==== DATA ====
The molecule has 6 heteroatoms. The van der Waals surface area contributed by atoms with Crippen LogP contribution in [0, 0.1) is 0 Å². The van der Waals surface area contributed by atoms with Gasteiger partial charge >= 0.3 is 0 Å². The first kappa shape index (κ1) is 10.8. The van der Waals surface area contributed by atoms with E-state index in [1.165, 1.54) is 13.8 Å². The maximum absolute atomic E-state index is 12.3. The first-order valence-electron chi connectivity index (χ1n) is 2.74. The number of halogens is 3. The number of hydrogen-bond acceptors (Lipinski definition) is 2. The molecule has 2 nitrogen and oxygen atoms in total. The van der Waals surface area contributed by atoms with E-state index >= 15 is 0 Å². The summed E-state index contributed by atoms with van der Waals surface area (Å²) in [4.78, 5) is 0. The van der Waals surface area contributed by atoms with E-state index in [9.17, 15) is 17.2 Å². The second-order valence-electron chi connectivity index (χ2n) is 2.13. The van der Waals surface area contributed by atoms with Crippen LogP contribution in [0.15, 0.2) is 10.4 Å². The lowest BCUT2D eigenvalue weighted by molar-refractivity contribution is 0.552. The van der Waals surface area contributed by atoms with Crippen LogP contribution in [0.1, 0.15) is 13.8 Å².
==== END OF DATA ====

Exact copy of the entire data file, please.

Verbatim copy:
The molecule has 6 heteroatoms. The van der Waals surface area contributed by atoms with Crippen LogP contribution in [0, 0.1) is 0 Å². The van der Waals surface area contributed by atoms with Gasteiger partial charge >= 0.3 is 0 Å². The first kappa shape index (κ1) is 10.8. The van der Waals surface area contributed by atoms with E-state index in [1.165, 1.54) is 13.8 Å². The maximum absolute atomic E-state index is 12.3. The first-order valence-electron chi connectivity index (χ1n) is 2.74. The number of halogens is 3. The number of hydrogen-bond acceptors (Lipinski definition) is 2. The molecule has 2 nitrogen and oxygen atoms in total. The van der Waals surface area contributed by atoms with E-state index >= 15 is 0 Å². The summed E-state index contributed by atoms with van der Waals surface area (Å²) in [4.78, 5) is 0. The van der Waals surface area contributed by atoms with E-state index in [9.17, 15) is 17.2 Å². The second-order valence-electron chi connectivity index (χ2n) is 2.13. The van der Waals surface area contributed by atoms with Crippen LogP contribution in [0.15, 0.2) is 10.4 Å². The lowest BCUT2D eigenvalue weighted by molar-refractivity contribution is 0.552. The van der Waals surface area contributed by atoms with Crippen LogP contribution in [0.1, 0.15) is 13.8 Å².